The Association Between Cannabis Use and Schizophrenia: Causative or Curative? A Systematic Review.

Marijuana is one of the most abused substances in the world. Marijuana is getting legalized around the world. So, it is crucial to understand its effect on our mental health. Its impact on the schizophrenia spectrum needs our special attention. Even though marijuana has been around for a long time, its exact effects are still unknown. Schizophrenia is a chronic illness affecting approximately 20 million people worldwide. Schizophrenia and cannabis seem to have a close relationship, and we want to explore this. We want to know if marijuana is causing, exacerbating, or treating schizophrenia. This systematic review explores this question. We searched online resources like PubMed, PubMed Central, Cochrane Library, and Google Scholar for systematic reviews, traditional reviews, randomized controlled trials, and meta-analysis on cannabis and schizophrenia/ psychosis. We included human studies published in peer-reviewed journals in the English language in the last five years. After reviewing 96 initial results of our search, we excluded 25 duplicates, 29 abstracts, and 18 irrelevant articles. We did a quality assessment for the remaining 24 studies using various quality assessment tools. After the quality assessment, we found 12 articles were of low quality and excluded those. We included the remaining 12 final studies in our systematic review. Out of these 12 studies, five were traditional reviews, two systematic reviews, two meta-analysis, and three observational studies. Six of the articles were on cannabis’s effect on just schizophrenia or psychotic disorder. The other six included schizophrenia plus other psychiatric or neurological illnesses. Ten of the studies had data supporting the causative link between cannabis and schizophrenia. Eight records had data supporting the exacerbating effect of marijuana. Six studies had data supporting the therapeutic effect of the cannabidiol (CBD) component of cannabis. From the current data, we can conclude that the tetrahydrocannabinol (THC) component of cannabis can be the main culprit causing psychosis and schizophrenia in the at-risk population. THC can also be the one exacerbating symptoms and causing an adverse prognosis in already diagnosed patients. Even though CBD shows therapeutic effects and THC opposing effects, the data is minimal and low safety and efficacy warrants more research. The relation between cannabis and schizophrenia needs further investigation. We need more case-control studies and clinical trials with a larger population to get conclusive data.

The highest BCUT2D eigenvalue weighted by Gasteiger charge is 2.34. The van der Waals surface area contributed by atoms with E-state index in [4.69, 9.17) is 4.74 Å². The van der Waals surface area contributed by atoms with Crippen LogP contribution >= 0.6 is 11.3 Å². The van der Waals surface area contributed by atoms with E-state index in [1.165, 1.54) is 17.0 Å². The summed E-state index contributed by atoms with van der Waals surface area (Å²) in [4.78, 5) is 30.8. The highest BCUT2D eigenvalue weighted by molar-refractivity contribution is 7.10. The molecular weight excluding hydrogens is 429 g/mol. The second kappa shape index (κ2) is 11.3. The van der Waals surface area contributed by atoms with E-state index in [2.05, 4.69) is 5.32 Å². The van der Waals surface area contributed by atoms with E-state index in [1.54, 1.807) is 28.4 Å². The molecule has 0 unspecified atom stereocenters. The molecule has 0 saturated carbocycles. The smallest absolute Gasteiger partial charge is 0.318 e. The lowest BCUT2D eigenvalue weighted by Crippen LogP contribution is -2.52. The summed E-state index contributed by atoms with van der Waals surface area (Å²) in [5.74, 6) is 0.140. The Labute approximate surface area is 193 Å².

Keywords: cannabis; cbd; marijuana; mental health; psychosis; schizophrenia; schizophrenia spectrum; thc.

L’article The Association Between Cannabis Use and Schizophrenia: Causative or Curative? A Systematic Review. est apparu en premier sur Cannabis Belgique.

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